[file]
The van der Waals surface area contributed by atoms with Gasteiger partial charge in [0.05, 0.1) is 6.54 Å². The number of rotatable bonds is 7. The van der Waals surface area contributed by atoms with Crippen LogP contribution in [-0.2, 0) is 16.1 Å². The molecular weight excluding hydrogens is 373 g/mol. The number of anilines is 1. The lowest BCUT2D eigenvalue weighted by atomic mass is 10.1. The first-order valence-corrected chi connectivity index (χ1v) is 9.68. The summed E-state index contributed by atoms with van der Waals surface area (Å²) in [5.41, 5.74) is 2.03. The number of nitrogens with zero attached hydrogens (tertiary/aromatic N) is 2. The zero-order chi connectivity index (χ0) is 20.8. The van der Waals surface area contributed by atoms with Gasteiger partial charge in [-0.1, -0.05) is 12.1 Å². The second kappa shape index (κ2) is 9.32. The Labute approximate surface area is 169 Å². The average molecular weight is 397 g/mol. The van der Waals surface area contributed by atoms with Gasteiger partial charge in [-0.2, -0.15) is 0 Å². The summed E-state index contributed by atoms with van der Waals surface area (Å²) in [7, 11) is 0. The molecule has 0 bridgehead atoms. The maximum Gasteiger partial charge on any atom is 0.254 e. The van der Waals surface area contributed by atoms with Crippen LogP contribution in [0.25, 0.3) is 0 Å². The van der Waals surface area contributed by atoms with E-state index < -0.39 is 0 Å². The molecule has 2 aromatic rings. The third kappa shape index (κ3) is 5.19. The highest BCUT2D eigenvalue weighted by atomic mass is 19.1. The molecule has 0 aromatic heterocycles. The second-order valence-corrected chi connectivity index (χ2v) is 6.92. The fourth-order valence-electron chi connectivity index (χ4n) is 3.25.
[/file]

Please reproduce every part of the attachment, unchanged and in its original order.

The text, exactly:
The van der Waals surface area contributed by atoms with Gasteiger partial charge in [0.05, 0.1) is 6.54 Å². The number of rotatable bonds is 7. The van der Waals surface area contributed by atoms with Crippen LogP contribution in [-0.2, 0) is 16.1 Å². The molecular weight excluding hydrogens is 373 g/mol. The number of anilines is 1. The lowest BCUT2D eigenvalue weighted by atomic mass is 10.1. The first-order valence-corrected chi connectivity index (χ1v) is 9.68. The summed E-state index contributed by atoms with van der Waals surface area (Å²) in [5.41, 5.74) is 2.03. The number of nitrogens with zero attached hydrogens (tertiary/aromatic N) is 2. The zero-order chi connectivity index (χ0) is 20.8. The van der Waals surface area contributed by atoms with Gasteiger partial charge in [-0.1, -0.05) is 12.1 Å². The second kappa shape index (κ2) is 9.32. The Labute approximate surface area is 169 Å². The average molecular weight is 397 g/mol. The van der Waals surface area contributed by atoms with Gasteiger partial charge in [-0.2, -0.15) is 0 Å². The summed E-state index contributed by atoms with van der Waals surface area (Å²) in [7, 11) is 0. The molecule has 0 bridgehead atoms. The maximum Gasteiger partial charge on any atom is 0.254 e. The van der Waals surface area contributed by atoms with Crippen LogP contribution in [0.25, 0.3) is 0 Å². The van der Waals surface area contributed by atoms with E-state index < -0.39 is 0 Å². The molecule has 2 aromatic rings. The third kappa shape index (κ3) is 5.19. The highest BCUT2D eigenvalue weighted by atomic mass is 19.1. The molecule has 0 aromatic heterocycles. The second-order valence-corrected chi connectivity index (χ2v) is 6.92. The fourth-order valence-electron chi connectivity index (χ4n) is 3.25.